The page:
term direction of environmental policy, to coordinate the 
environmental work of the federal family, and to oversee 
implementation of the National Environmental Policy Act (NEPA).
    CEQ is to make sure that federal agencies are working 
together, not at cross purposes, and to referee disputes 
between the agencies. Congress envisioned CEQ as a ``neutral'' 
arbiter free of ``agency bias''--that is, commitment to a 
particular regulatory approach or agency mission. As such, CEQ 
can ensure that the broadcast set of environmental goals is 
being advanced.
    CEQ also is charged with an even broader mandate: to make 
sure that in the articulation and implementation of the 
Nation's environmental program, economic and social imperatives 
are fully taken into account. Sound environmental strategy that 
is based on good science, and is broad-based rather than 
parochial in scope--this, I believe, was the vision of 
Congress.
    A parallel vision embodied in NEPA is that federal agencies 
should make important decisions affecting the environment in a 
democratic way, only after a thorough examination of the likely 
impacts of alternative courses of action. By putting sound 
information before the public and government managers, informed 
public input to such decisions would be guaranteed.
    Both of these visions--coordination and balance, and 
informed democratic decision making--remain cornerstones of the 
Nation's environmental policy making and of CEQ's work with the 
agencies, including those within the Committee's jurisdiction.
    I would be pleased to answer the any questions the 
Committee may have.


statement of administration principles lands legacy legislation for fy 
                            2001 and beyond


    Legislation must create a permanent funding stream, within 
the context of a balanced budget, of at least $1 billion 
annually beginning in fiscal year 2001.
    Legislation should specify a generally equal allocation of 
funding between (1) federal land acquisition; and (2) funding 
for state, local, and tribal governments to acquire, protect, 
or restore open space, greenways, urban and community forests 
and parks, wildlife habitat, coastal wetlands, farmland 
protection and sustainable forests.
    Legislation should provide funding for various tools for 
state, local, and tribal communities to protect their open 
space and natural resources in the manner most appropriate to 
their area, including the ability to acquire less than fee 
simple interest in land. The range of tools and programs should 
be similar in scope to those proposed in the President's Budget 
for FY 2000.
    Legislation should protect wildlife by providing funding to 
support the health and diversity of habitat for at-risk and 
nongame species.
    Legislation should provide support for open space planning 
that is integrated with other planning, land protection, and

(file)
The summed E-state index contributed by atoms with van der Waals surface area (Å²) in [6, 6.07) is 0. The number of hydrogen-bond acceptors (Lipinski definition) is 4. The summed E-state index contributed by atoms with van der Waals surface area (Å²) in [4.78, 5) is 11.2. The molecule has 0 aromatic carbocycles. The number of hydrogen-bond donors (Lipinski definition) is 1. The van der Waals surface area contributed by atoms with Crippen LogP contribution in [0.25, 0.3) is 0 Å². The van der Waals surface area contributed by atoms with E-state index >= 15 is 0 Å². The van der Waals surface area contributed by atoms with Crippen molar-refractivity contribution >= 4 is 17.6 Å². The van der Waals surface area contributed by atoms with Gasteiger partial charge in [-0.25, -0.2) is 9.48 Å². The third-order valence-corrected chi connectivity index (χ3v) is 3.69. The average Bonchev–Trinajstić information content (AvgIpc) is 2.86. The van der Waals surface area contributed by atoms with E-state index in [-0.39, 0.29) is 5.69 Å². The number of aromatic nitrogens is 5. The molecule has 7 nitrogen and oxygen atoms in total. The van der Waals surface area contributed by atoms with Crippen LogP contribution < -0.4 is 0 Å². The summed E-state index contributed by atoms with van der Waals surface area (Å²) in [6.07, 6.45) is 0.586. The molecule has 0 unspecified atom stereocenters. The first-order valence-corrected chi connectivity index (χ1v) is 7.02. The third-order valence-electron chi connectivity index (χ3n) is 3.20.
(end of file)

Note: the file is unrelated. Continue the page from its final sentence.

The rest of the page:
smart growth efforts. Funding to states and tribes for planning 
must encourage consideration of open space preservation, 
habitat protection, and the identification of appropriate 
corridors for growth.
    In recognition of the unique environmental needs of coastal 
states, legislation should include specific programs and 
partnerships designed to assist in coastal environmental 
protection, conservation, and restoration. The range of tools 
and programs should be similar in scope to those proposed in 
the President's Budget for FY 2000. This allocation must be 
equitable considering the national needs of all states, and 
should not preclude the coastal states from competing for the 
other general grants available to all states.
    Legislation must provide incentives for leveraging the 
federal funding to state, local, and tribal governments to the 
maximum extent possible through matching funds, and 
partnerships with governmental or private, non-governmental 
entities including land trusts.
    The program established by the legislation should contain 
no incentive for additional offshore oil or gas exploration or 
development, which should continue to be governed solely by 
existing law and procedures.



                   MINORITY VIEWS OF SENATOR DOMENICI

    I oppose the Conservation and Reinvestment Act (CARA), H.R. 
701, as reported by the Committee on Energy and Natural 
Resources. CARA would create almost $2.5 billion annually in 
new entitlement spending for each of the next 15 years--a total 
of $37.5 billion. By creating vast new entitlement programs, 
CARA has significant implications for the rest of the federal 
budget. I also take issue with the policy direction embodied in 
this legislation, particularly the ceding of substantial power 
over local land use to cabinet officials and agencies of the 
executive branch.
    Entitlement spending is the largest and fastest growing 
segment of the federal budget. New entitlement spending, 
without associated reductions in other entitlement programs, 
will only serve to make the task of controlling the cost of